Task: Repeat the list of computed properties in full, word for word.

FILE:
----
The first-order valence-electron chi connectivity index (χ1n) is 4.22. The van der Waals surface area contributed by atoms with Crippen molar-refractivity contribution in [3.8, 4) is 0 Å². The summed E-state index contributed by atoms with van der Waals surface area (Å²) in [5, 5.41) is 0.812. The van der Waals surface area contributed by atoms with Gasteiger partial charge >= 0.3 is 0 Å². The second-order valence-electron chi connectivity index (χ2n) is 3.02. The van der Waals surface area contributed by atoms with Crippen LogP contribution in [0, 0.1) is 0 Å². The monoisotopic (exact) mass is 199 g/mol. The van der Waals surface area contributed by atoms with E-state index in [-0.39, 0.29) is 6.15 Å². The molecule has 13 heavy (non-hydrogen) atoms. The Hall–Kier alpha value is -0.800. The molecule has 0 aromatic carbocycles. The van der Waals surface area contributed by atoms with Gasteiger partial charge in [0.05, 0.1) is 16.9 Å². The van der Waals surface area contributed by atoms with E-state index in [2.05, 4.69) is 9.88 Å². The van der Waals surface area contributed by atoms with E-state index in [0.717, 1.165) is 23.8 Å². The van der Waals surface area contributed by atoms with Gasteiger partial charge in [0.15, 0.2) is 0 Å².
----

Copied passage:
The first-order valence-electron chi connectivity index (χ1n) is 4.22. The van der Waals surface area contributed by atoms with Crippen molar-refractivity contribution in [3.8, 4) is 0 Å². The summed E-state index contributed by atoms with van der Waals surface area (Å²) in [5, 5.41) is 0.812. The van der Waals surface area contributed by atoms with Gasteiger partial charge >= 0.3 is 0 Å². The second-order valence-electron chi connectivity index (χ2n) is 3.02. The van der Waals surface area contributed by atoms with Crippen LogP contribution in [0, 0.1) is 0 Å². The monoisotopic (exact) mass is 199 g/mol. The van der Waals surface area contributed by atoms with E-state index in [-0.39, 0.29) is 6.15 Å². The molecule has 13 heavy (non-hydrogen) atoms. The Hall–Kier alpha value is -0.800. The molecule has 0 aromatic carbocycles. The van der Waals surface area contributed by atoms with Gasteiger partial charge in [0.05, 0.1) is 16.9 Å². The van der Waals surface area contributed by atoms with E-state index in [2.05, 4.69) is 9.88 Å². The van der Waals surface area contributed by atoms with E-state index in [0.717, 1.165) is 23.8 Å². The van der Waals surface area contributed by atoms with Gasteiger partial charge in [0.15, 0.2) is 0 Å².